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Michelle Amir, personal assistant to Elizabeth Arden’s U.K. managing director, has fond recollections of the very first doll outfit she made: an old fashioned Little House on the Prairie–style dress with blue stitching on white calico. “My mum taught me to sew and I’ve been making dolls’ clothes since I was about five years old,” she recalls. “I was practically too small to use the sewing machine!”
This story first appeared in the March 8, 2013 issue of WWD. Subscribe Today.
These days she uses her seamstress skills to run up costumes for the vintage dolls she shoots for her rather unusual hobby of doll photography— creating images of dolls engaged in everyday domestic tableaux, from trips to the hair salon to a spot of shopping.
Her colleagues all knew she was obsessed with dolls, so one day last autumn, Arden’s celebrity brand manager asked Amir to come up with designs to clothe some limited-edition bottles of Nicki Minaj’s debut fragrance, Pink Friday. (The flacons are modelled on a bust of the pop star.) “I thought it was just a throwaway comment but I made some sample outfits,” says Amir. The rest, as they say, is history.
Amir designed, and at time of writing, is hard at work over a sewing machine, running up four different outfits to dress some 400 bottles for the scent’s launch at Selfridges in London. “Actually, it’s more like 660,” she notes between stitches. “We have to make extras for press and bloggers.”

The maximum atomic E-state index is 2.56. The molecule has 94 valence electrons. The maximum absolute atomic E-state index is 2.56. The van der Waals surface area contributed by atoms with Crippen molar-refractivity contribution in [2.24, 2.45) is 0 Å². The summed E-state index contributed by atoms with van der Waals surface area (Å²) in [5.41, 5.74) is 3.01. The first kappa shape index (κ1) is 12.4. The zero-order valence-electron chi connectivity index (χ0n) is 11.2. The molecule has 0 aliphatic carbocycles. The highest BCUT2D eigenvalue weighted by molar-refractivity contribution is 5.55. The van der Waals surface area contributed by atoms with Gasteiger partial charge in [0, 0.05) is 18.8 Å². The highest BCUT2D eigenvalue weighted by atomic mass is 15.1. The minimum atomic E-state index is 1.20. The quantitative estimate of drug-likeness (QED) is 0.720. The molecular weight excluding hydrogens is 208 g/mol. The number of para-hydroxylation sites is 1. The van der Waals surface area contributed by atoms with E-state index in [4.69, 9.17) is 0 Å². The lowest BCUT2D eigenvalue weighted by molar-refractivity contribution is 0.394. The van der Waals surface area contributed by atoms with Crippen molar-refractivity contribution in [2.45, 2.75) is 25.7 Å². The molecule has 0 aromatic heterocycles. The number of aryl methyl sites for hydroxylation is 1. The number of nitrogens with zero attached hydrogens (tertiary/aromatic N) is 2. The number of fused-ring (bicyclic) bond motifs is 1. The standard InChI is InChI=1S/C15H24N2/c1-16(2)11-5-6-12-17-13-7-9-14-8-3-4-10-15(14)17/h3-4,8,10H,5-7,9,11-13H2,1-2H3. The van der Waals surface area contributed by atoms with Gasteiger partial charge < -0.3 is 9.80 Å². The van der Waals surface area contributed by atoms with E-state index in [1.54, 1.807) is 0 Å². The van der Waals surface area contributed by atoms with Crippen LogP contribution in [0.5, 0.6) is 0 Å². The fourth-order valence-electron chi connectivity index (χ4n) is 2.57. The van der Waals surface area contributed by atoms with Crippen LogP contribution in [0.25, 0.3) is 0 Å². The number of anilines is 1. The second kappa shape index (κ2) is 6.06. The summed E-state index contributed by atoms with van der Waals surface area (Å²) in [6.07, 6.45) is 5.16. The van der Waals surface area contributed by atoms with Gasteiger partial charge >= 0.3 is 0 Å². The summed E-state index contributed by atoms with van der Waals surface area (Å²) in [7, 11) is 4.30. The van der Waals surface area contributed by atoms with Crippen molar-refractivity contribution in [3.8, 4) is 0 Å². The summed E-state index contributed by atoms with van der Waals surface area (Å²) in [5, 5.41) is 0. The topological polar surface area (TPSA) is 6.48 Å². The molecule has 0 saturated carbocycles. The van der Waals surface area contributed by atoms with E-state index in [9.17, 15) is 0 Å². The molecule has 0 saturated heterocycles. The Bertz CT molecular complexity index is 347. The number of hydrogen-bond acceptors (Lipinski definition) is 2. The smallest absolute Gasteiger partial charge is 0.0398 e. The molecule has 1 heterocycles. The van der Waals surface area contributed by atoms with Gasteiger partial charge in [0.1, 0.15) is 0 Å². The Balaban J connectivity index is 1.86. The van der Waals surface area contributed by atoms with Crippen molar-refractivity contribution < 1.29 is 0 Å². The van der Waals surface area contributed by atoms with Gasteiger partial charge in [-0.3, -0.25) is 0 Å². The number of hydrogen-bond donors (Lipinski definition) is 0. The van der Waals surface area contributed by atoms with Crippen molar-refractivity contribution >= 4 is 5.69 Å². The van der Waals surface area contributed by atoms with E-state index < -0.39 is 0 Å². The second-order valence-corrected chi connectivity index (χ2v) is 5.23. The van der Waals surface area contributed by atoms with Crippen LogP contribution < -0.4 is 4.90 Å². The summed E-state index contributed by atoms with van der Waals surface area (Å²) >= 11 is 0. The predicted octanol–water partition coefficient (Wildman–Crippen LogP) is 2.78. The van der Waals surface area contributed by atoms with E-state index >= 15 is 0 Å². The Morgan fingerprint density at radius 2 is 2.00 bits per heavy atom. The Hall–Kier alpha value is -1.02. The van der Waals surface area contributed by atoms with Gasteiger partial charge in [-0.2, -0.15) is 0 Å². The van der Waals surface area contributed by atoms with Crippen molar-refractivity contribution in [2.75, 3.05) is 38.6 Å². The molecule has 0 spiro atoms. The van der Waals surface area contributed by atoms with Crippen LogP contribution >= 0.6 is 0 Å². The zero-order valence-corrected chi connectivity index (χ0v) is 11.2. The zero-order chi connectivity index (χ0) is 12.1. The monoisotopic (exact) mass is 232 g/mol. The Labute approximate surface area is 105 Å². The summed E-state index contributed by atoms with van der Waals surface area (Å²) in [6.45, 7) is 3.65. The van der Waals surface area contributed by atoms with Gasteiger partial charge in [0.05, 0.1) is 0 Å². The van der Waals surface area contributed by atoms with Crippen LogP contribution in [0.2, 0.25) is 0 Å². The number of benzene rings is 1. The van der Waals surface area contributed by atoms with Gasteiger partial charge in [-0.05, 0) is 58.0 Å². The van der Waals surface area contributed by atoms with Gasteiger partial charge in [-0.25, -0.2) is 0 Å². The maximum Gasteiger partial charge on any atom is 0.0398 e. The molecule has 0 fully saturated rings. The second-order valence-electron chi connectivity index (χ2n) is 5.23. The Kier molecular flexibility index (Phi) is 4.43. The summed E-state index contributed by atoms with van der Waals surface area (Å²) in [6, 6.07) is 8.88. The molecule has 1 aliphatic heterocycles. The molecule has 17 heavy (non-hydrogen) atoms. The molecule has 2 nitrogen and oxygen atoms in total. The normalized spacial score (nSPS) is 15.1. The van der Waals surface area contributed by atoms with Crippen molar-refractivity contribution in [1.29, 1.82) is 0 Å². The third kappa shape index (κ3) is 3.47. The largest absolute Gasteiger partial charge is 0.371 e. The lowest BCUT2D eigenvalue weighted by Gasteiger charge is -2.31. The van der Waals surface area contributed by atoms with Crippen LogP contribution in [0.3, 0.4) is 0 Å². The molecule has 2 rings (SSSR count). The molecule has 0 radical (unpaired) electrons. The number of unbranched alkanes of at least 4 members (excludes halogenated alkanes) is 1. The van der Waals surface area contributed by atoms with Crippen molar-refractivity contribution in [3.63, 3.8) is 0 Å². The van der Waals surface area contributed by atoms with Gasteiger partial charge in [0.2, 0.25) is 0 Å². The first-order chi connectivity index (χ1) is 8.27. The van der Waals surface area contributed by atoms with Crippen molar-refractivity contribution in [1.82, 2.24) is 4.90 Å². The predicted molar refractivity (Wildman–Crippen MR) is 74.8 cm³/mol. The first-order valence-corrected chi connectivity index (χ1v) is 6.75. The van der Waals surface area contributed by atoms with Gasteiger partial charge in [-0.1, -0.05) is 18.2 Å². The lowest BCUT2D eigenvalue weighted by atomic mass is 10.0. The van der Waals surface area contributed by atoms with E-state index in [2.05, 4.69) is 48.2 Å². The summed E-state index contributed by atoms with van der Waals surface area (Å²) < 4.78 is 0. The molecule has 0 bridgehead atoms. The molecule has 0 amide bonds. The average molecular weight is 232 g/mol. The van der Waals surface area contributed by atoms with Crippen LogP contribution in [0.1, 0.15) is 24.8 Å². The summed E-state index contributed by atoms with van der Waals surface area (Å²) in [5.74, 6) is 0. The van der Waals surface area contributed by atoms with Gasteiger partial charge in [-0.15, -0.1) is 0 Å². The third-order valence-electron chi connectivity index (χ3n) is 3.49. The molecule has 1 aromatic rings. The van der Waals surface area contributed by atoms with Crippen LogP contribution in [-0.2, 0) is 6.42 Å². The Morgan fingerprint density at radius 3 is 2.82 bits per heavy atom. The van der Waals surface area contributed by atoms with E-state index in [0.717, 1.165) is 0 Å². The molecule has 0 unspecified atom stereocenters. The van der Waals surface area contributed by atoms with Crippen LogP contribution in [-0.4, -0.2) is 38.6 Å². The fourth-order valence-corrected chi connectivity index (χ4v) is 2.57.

Each of the four creations has a name. Whip It Like Minaj consists of a studded peaked cap and plunging bustier in black PVC, while Duchess of Pink, a pink tutu and beret, incorporates Minaj’s signature ice-cream motif. Starships Minaj features a fashion-forward blue hood. The fourth outfit remains a secret, to be unveiled by Minaj via Twitter to her 15 million followers at the fragrance’s U.K. launch on March 15. Although the component pieces can be made in bulk and Amir is getting a helping hand from her colleague, finance assistant Hollie Barbury, the project is proving far more time consuming than she ever believed possible. In the run up to delivery, she’s had to reassign two days a week from her day job to cope with the additional workload. While she concedes that “never in a million years did I think I’d be making doll costumes at the office,” for Amir, it’s all in a day’s work. “Even if it means working weekends and staying up all night to get it done,” she says, “we’ll do it!”